In South Africa, a significant legal step towards addressing equality came in the form of the Employment Equity Amendment Act 2020 (EEA Act), signed into law in April 2023. The amendments include numerous changes to the legislation governing workplace transformation and will impose stricter compliance measures on designated employers – those businesses with more than 50 employees.

    A significant change in the EEA Act was the introduction of sector and sub-sector targets for economic sectors and geographical regions, requiring employers in these sectors to meet specific transformation goals. This is a departure from the previous approach that allowed employers to set their own targets in their employment equity plans.

    However, the Minister of Employment and Labour recently announced that the EEA Act would be further amended and submitted for further public comment, with these amendments expected in 2024.

    Redundancies in challenging times

    While some sectors contributed to a small rise in employment in South Africa in 2023 (the financial, retail, motoring, and hospitality sectors added employees), other sectors, including mining and manufacturing, announced significant redundancies. Challenges with regard to electricity supply and other economic concerns have led many South African employers to actively seek mechanisms to manage costs, consolidate employee headcount, and align their businesses with changes in customer demand and behaviour.

    Companies are managing challenging conditions by closing offices or branches, enforcing hiring freezes and effecting staff reductions, while also exploring various staffing solutions. Redundancies can be effected with limited risk and impact, provided the broader approach resonates with staff and they feel that local aspects have been considered.

    In South Africa, aspects such as the impact of redundancies on workplace transformation remain germane and contribute to the slow pace of improving ethnicity and gender representation in the country. Selecting staff to be made redundant or retained is arguably the most critical business consideration during any reduction process. This is a forward-looking exercise, with rearward-looking criteria to be used with caution.

    Despite recent gains, South Africa's high unemployment rate also means the need to keep people in active employment is important, not only for employees but also for employers. Employers can avoid the economic and personal costs of retrenchment by securing reasonable alternative employment for in-scope staff.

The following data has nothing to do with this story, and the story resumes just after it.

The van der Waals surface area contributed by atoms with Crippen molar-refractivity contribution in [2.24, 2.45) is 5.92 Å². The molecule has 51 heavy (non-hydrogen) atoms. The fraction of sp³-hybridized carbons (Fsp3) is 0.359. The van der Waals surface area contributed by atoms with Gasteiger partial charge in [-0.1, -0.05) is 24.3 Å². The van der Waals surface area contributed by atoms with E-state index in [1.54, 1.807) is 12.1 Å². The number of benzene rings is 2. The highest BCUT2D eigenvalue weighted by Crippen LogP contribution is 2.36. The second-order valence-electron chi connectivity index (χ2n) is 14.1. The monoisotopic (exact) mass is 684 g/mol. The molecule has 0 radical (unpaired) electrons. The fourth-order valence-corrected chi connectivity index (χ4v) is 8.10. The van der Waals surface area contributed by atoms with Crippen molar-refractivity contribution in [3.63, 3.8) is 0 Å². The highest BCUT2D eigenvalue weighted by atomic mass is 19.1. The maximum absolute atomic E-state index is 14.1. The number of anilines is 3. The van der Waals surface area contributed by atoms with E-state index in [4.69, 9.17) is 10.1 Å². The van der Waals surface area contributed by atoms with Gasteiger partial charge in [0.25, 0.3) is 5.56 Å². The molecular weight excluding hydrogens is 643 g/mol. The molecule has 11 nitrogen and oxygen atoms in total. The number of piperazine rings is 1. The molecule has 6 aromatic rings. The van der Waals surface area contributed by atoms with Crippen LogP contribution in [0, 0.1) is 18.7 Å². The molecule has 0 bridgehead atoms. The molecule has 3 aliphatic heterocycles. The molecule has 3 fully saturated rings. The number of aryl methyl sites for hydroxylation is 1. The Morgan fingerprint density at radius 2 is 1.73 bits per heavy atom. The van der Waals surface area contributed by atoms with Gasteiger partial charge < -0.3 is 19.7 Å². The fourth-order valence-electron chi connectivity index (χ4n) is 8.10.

A detailed evaluation of the business requirement to reduce headcount, proper consideration of the future structure and how to populate it, and a humane and sensible approach to agreed exits will allow global, multinational and local companies to manage this process with the lowest possible impact in 2024.

    Flexibility for new parents

    Balancing work and family life is set to become easier for growing families in South Africa in 2024 after a ground-breaking paternity leave judgment in the South Gauteng High Court declared certain provisions of the Basic Conditions of Employment Act (BCEA) unconstitutional.

    In Van Wyk and others v Minister of Employment and Labour, certain sections of the BCEA relating to parental leave, together with the corresponding sections of the Unemployment Insurance Fund Act (2001), were found to be discriminatory in terms of sections 9 and 10 of the Constitution. The High Court judgment found that the BCEA provisions were discriminatory against South African workers who had become new parents either through birth, surrogacy, or the adoption of a child under two years.

    Following the judgment, the government has been given two years to remedy these provisions in the BCEA. The court also stipulated that interim provisions would be implemented until such time as the BCEA had been amended. These interim provisions will allow new parents more flexibility in how they take statutory parental leave.

    Under the proposed changes, both new parents will be able to choose which of them takes the statutory four-month parental leave period currently only available to new birth mothers. Parents may also freely allocate the four-month period between them. Here's to more family time in 2024!

    About Johan Botes

    Johan Botes is Head of the Employment Practice for Baker McKenzie in Johannesburg. He has a Master's Degree in Labour Law, and regularly appears in the CCMA, Bargaining Councils, Labour Court and High Court. Contact Johan: Tel: +27 (0) 11 911 4400, mobile: +27 (0) 82 418 0157, switchboard: +27 (0) 11 911 4300, fax: +27 (0) 11 784 2855 moc.eiznekcmrekab@setoB.nahoJ